Response to "Appalachia: Under the Gun"

Update to article (8-2013):  Several years ago I changed my opinion and attitude concerning this issue.  I used to believe drug laws helped society and kept individuals from 'doing bad things to themselves and others'.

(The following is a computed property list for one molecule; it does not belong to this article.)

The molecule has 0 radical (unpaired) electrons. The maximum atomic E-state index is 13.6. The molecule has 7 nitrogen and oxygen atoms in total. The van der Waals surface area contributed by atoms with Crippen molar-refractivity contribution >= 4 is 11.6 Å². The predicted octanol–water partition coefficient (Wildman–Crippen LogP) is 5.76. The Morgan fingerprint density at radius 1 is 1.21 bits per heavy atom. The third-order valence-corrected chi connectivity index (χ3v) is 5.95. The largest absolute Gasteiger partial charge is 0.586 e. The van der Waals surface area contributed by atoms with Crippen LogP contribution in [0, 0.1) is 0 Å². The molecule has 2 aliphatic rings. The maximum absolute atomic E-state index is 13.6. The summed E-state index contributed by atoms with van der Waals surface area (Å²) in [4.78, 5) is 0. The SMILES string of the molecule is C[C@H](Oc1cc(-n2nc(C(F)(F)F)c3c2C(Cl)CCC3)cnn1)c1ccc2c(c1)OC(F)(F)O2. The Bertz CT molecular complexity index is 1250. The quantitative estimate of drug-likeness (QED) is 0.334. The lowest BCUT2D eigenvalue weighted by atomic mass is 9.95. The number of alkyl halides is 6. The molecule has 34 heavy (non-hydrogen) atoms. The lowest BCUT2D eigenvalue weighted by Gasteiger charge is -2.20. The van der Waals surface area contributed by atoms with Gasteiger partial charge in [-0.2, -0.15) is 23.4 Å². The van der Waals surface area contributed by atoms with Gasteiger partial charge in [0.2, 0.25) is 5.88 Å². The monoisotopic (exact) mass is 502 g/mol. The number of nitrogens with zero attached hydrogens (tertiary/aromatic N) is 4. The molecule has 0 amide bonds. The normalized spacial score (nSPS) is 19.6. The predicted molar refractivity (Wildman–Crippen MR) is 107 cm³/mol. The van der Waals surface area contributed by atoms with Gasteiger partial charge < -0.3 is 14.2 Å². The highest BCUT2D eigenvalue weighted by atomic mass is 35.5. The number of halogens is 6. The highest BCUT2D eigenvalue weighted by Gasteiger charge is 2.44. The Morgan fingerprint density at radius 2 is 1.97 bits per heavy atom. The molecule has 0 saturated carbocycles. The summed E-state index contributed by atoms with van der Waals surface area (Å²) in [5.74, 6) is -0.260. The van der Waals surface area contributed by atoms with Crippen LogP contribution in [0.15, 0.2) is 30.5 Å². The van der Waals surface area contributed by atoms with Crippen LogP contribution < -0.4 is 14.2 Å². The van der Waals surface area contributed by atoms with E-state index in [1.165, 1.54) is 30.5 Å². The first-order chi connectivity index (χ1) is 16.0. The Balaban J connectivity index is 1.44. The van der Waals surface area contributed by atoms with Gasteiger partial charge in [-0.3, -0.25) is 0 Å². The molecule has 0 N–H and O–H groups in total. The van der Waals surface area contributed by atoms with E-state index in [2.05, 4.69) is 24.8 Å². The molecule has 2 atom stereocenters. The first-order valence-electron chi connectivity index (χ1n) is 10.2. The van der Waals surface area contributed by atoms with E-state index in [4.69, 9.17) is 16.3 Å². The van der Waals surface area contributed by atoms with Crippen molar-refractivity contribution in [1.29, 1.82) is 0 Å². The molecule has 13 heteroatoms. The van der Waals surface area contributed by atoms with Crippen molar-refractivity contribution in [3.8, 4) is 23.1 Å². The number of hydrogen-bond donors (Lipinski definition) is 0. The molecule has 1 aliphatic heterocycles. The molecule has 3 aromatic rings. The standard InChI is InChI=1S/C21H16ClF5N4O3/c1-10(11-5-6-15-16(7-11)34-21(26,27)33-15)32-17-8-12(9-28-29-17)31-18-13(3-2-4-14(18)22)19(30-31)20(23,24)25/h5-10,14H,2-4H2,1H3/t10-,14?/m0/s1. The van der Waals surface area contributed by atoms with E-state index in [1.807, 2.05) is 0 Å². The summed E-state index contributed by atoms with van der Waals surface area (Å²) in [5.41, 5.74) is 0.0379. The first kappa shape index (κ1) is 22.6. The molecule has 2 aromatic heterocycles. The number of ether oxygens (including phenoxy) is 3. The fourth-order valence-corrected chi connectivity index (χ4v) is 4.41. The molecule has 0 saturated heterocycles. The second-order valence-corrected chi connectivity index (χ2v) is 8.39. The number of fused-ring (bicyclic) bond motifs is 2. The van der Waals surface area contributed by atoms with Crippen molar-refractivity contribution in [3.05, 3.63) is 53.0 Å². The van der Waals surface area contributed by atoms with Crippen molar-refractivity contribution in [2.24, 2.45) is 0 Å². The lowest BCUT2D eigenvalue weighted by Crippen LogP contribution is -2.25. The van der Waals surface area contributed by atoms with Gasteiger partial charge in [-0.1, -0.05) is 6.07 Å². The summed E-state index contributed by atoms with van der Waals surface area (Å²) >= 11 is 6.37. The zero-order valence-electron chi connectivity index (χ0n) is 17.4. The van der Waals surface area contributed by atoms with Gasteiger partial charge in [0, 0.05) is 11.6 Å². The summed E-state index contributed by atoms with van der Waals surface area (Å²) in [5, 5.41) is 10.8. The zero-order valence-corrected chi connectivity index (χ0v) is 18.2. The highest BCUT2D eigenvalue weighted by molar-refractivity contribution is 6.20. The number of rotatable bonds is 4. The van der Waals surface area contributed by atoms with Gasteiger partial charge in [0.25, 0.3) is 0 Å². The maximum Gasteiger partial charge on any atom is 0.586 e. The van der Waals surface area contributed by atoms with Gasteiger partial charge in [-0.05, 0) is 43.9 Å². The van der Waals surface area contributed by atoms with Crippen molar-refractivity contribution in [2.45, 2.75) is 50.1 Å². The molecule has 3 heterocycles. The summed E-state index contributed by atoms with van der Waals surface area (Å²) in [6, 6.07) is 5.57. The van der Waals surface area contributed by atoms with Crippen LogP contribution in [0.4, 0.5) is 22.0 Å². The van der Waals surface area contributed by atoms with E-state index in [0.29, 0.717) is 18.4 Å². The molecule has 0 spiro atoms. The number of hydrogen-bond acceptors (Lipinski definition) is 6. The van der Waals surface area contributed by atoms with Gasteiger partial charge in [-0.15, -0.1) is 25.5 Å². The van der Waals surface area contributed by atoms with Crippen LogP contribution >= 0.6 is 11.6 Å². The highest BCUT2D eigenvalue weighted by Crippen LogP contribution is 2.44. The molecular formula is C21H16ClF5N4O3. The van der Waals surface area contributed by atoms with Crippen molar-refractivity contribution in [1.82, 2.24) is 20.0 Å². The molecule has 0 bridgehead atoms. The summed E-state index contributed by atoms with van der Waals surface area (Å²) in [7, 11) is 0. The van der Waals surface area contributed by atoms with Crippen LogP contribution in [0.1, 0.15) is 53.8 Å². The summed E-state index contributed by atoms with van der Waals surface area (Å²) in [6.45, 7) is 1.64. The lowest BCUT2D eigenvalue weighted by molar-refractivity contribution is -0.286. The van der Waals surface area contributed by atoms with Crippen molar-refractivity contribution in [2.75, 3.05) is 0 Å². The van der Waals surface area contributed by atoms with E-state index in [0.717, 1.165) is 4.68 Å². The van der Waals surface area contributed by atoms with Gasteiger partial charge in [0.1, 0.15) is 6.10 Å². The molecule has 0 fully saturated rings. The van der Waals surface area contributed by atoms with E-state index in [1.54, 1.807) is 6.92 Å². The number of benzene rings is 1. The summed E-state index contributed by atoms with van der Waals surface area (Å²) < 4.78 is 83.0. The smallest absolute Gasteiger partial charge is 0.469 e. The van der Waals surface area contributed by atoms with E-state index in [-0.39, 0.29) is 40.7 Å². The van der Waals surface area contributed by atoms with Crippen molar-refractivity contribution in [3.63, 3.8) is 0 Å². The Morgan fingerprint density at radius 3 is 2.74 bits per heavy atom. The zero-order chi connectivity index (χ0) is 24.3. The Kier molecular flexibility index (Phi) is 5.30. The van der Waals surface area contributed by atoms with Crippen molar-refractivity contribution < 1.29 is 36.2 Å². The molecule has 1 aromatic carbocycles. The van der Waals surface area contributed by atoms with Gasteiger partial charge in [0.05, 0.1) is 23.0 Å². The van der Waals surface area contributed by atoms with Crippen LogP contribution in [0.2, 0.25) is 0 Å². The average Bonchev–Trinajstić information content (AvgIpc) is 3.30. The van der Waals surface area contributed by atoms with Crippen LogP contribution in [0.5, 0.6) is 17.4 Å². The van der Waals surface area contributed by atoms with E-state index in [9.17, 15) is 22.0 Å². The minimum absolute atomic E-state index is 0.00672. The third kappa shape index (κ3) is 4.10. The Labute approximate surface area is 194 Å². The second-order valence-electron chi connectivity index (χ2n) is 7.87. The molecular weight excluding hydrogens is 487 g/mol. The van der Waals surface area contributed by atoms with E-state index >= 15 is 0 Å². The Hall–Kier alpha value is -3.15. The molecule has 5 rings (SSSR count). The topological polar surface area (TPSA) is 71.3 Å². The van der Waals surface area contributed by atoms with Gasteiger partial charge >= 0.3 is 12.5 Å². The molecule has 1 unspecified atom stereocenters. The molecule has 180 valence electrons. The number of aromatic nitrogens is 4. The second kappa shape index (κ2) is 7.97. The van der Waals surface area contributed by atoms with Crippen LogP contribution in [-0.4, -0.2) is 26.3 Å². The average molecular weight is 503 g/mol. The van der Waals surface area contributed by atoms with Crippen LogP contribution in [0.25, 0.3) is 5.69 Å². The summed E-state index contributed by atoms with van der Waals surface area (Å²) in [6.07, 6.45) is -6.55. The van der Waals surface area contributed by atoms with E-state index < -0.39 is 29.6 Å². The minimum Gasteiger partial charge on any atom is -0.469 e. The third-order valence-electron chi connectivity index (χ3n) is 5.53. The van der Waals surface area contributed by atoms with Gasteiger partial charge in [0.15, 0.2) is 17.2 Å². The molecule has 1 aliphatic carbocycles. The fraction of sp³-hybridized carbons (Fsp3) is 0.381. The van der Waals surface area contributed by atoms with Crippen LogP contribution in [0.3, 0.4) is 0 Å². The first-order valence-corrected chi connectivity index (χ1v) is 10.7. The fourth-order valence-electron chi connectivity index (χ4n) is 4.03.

I no longer support this opinion nor the drug laws in the U.S., not because I use drugs or believe they benefit everyone, but simply because the drug laws and enforcement fail at the intended purpose.  Just like the Prohibition Act, which banned alcohol, it did nothing to prevent it's manufacture, sale, transportation, consumption or criminal and addictive side effects.  What the laws did do was create a profitable environment for thugs like Al Capone, among others.  They amassed a fortune and killed many people in the process.  Had the substance, alcohol in this case, never been made illegal, Al Capone and his ilk would have remained poor, petty crooks.  He and his kind would still have committed crimes, probably even murder, but they would not have profited as they did with illegal contraband nor committed the magnitude of destruction and death.  This is speculation of course, but I strongly believe in this.  A growing number of people in the U.S. have caught on too.